Leaving City Hall for the State House in 1987 after 15 years as mayor, Mr. Schaefer had himself hoisted in a crate aboard a cruise ship for the trip from the Inner Harbor to Annapolis.
Moments later he emerged from the crate on the ship's deck clad in a naval officer's dress whites — gold epaulets and all. The crowd roared, the cannon on the nearby Constellation boomed and police boat sirens wailed.
Mr. Schaefer's antics could also take a darker turn. Behind closed doors, and sometimes in public, he could abuse aides unmercifully. His public tirades invited comparisons to a child's tantrums. At times, he embarrassed his most devoted supporters.
Cartoonists loved him. With his mottled forehead, sagging jowls and oversized ears, he was a caricature waiting to be drawn. The Sun's former editorial cartoonist Kevin "KAL" Kallaugher would portray him as the clown-suited King Don I and as the caped superhero Kaptain Keno — lampooning the gambling game he brought to Maryland. Mr. Schaefer said he was not amused.
Mr. Schaefer, who never married, had interactions with women that were contradictory and sometimes controversial. Pro-feminist in deeds, he was ahead of his time in putting strong, intelligent women in positions of great responsibility. They repaid his confidence with lifelong loyalty and protectiveness.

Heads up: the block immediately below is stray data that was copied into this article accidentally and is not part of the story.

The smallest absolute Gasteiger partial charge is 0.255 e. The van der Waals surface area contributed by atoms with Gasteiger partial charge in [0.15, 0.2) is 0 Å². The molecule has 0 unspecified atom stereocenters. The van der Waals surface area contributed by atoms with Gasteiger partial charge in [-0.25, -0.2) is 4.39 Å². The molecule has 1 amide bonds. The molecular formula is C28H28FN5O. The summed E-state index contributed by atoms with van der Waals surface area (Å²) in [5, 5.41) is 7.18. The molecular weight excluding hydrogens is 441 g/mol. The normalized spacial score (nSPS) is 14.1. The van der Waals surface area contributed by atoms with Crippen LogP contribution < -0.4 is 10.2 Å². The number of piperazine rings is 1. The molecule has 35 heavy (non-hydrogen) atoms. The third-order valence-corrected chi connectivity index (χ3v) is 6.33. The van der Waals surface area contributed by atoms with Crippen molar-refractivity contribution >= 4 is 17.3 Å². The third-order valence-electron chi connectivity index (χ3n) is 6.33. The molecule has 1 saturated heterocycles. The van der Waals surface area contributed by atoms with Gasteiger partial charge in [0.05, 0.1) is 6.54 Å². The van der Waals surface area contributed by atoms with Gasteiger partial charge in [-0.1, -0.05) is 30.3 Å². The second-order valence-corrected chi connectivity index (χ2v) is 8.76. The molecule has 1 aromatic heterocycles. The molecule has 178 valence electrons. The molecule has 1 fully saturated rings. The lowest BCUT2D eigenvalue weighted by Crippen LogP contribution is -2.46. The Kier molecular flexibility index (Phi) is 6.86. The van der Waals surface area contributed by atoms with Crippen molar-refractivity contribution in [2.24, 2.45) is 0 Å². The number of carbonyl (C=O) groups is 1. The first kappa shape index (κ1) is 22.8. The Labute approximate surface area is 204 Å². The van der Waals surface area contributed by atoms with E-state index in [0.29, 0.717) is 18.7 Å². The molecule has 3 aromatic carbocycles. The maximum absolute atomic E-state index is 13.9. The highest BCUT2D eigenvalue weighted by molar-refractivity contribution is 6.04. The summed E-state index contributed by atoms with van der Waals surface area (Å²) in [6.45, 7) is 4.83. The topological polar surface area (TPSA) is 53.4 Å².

At the same time, Mr. Schaefer showed an old-fashioned disdain for political correctness. He routinely referred to his female employees and supporters as his "little girls." But most of the women on whom he bestowed that title — many of them committed feminists — wore it as a badge of pride.
Once Mr. Schaefer achieved high office, the only woman with whom he had a public dating relationship was Hilda Mae Snoops, a divorced mother of three. They had met in 1959.
They traveled together regularly but invariably booked separate rooms. When he was elected governor, she would become his official hostess and the dictatorial mistress of Government House. Despite her frequent clashes with his staff, he remained loyal to her until her death at 74 in 1999.
Neither he nor Mrs. Snoops explained why they never married. "I guess I've never been the marrying kind," he told an interviewer.